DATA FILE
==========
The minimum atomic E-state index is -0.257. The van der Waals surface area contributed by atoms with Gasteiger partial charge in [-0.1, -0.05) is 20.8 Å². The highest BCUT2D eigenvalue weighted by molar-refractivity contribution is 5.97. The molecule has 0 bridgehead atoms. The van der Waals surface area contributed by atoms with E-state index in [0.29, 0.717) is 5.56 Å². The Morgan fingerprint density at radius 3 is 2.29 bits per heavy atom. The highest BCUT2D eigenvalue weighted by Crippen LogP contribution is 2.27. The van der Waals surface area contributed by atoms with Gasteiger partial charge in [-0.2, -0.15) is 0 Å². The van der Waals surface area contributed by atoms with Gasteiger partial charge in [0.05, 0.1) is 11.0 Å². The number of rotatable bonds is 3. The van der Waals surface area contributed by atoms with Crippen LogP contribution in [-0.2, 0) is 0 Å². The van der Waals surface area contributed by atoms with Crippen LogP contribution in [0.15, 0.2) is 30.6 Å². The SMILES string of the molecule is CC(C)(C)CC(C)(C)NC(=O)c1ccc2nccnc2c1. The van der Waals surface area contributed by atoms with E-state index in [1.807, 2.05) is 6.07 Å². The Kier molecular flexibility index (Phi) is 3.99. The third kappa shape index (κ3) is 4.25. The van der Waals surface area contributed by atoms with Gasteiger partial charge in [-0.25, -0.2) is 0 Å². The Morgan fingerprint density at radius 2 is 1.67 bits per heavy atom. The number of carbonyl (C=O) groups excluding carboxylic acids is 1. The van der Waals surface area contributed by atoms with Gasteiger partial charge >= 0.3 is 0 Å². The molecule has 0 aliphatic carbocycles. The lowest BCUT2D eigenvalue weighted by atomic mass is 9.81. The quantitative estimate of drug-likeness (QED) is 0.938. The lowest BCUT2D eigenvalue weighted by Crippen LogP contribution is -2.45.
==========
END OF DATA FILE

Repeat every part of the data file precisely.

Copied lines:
The minimum atomic E-state index is -0.257. The van der Waals surface area contributed by atoms with Gasteiger partial charge in [-0.1, -0.05) is 20.8 Å². The highest BCUT2D eigenvalue weighted by molar-refractivity contribution is 5.97. The molecule has 0 bridgehead atoms. The van der Waals surface area contributed by atoms with E-state index in [0.29, 0.717) is 5.56 Å². The Morgan fingerprint density at radius 3 is 2.29 bits per heavy atom. The highest BCUT2D eigenvalue weighted by Crippen LogP contribution is 2.27. The van der Waals surface area contributed by atoms with Gasteiger partial charge in [-0.2, -0.15) is 0 Å². The van der Waals surface area contributed by atoms with Gasteiger partial charge in [0.05, 0.1) is 11.0 Å². The number of rotatable bonds is 3. The van der Waals surface area contributed by atoms with Crippen LogP contribution in [-0.2, 0) is 0 Å². The van der Waals surface area contributed by atoms with Crippen LogP contribution in [0.15, 0.2) is 30.6 Å². The SMILES string of the molecule is CC(C)(C)CC(C)(C)NC(=O)c1ccc2nccnc2c1. The van der Waals surface area contributed by atoms with E-state index in [1.807, 2.05) is 6.07 Å². The Kier molecular flexibility index (Phi) is 3.99. The third kappa shape index (κ3) is 4.25. The van der Waals surface area contributed by atoms with Gasteiger partial charge in [-0.25, -0.2) is 0 Å². The Morgan fingerprint density at radius 2 is 1.67 bits per heavy atom. The number of carbonyl (C=O) groups excluding carboxylic acids is 1. The van der Waals surface area contributed by atoms with Gasteiger partial charge >= 0.3 is 0 Å². The molecule has 0 aliphatic carbocycles. The lowest BCUT2D eigenvalue weighted by atomic mass is 9.81. The quantitative estimate of drug-likeness (QED) is 0.938. The lowest BCUT2D eigenvalue weighted by Crippen LogP contribution is -2.45.